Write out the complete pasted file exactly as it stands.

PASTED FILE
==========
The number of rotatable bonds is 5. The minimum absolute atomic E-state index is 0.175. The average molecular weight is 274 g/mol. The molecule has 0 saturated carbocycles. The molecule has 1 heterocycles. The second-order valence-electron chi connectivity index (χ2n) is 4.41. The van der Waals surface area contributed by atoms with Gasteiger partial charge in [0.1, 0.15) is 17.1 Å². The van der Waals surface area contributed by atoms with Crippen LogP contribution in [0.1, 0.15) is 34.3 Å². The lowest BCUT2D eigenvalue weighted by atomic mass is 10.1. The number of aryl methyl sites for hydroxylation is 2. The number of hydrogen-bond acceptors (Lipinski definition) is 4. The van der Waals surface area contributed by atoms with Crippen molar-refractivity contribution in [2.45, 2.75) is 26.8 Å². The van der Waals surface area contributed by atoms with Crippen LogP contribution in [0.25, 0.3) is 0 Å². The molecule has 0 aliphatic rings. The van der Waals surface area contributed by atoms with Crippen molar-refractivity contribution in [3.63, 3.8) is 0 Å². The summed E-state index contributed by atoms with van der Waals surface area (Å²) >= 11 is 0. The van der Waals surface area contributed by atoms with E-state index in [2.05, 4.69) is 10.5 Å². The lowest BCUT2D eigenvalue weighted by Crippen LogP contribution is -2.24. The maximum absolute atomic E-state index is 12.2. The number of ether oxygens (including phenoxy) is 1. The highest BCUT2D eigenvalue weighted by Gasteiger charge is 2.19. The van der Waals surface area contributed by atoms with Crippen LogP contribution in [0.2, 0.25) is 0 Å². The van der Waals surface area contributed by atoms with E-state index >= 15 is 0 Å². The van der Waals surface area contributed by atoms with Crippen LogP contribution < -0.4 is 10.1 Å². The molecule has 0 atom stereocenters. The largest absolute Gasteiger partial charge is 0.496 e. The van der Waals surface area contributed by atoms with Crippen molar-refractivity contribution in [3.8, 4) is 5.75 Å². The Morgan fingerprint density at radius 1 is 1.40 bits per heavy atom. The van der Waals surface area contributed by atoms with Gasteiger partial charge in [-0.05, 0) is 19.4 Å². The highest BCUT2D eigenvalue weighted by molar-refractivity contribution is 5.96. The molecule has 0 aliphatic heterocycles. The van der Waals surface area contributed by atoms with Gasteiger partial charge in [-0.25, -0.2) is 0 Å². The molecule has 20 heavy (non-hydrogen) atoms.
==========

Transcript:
The number of rotatable bonds is 5. The minimum absolute atomic E-state index is 0.175. The average molecular weight is 274 g/mol. The molecule has 0 saturated carbocycles. The molecule has 1 heterocycles. The second-order valence-electron chi connectivity index (χ2n) is 4.41. The van der Waals surface area contributed by atoms with Gasteiger partial charge in [0.1, 0.15) is 17.1 Å². The van der Waals surface area contributed by atoms with Crippen LogP contribution in [0.1, 0.15) is 34.3 Å². The lowest BCUT2D eigenvalue weighted by atomic mass is 10.1. The number of aryl methyl sites for hydroxylation is 2. The number of hydrogen-bond acceptors (Lipinski definition) is 4. The van der Waals surface area contributed by atoms with Crippen molar-refractivity contribution in [2.45, 2.75) is 26.8 Å². The van der Waals surface area contributed by atoms with Crippen LogP contribution in [0.25, 0.3) is 0 Å². The molecule has 0 aliphatic rings. The van der Waals surface area contributed by atoms with Crippen molar-refractivity contribution in [3.63, 3.8) is 0 Å². The summed E-state index contributed by atoms with van der Waals surface area (Å²) >= 11 is 0. The van der Waals surface area contributed by atoms with E-state index in [2.05, 4.69) is 10.5 Å². The lowest BCUT2D eigenvalue weighted by Crippen LogP contribution is -2.24. The maximum absolute atomic E-state index is 12.2. The number of ether oxygens (including phenoxy) is 1. The highest BCUT2D eigenvalue weighted by Gasteiger charge is 2.19. The van der Waals surface area contributed by atoms with Crippen LogP contribution in [0.2, 0.25) is 0 Å². The van der Waals surface area contributed by atoms with E-state index >= 15 is 0 Å². The van der Waals surface area contributed by atoms with Crippen LogP contribution < -0.4 is 10.1 Å². The molecule has 0 atom stereocenters. The largest absolute Gasteiger partial charge is 0.496 e. The van der Waals surface area contributed by atoms with Crippen molar-refractivity contribution in [3.8, 4) is 5.75 Å². The Morgan fingerprint density at radius 1 is 1.40 bits per heavy atom. The van der Waals surface area contributed by atoms with Gasteiger partial charge in [-0.05, 0) is 19.4 Å². The highest BCUT2D eigenvalue weighted by molar-refractivity contribution is 5.96. The molecule has 0 aliphatic heterocycles. The van der Waals surface area contributed by atoms with Gasteiger partial charge in [-0.25, -0.2) is 0 Å². The molecule has 20 heavy (non-hydrogen) atoms.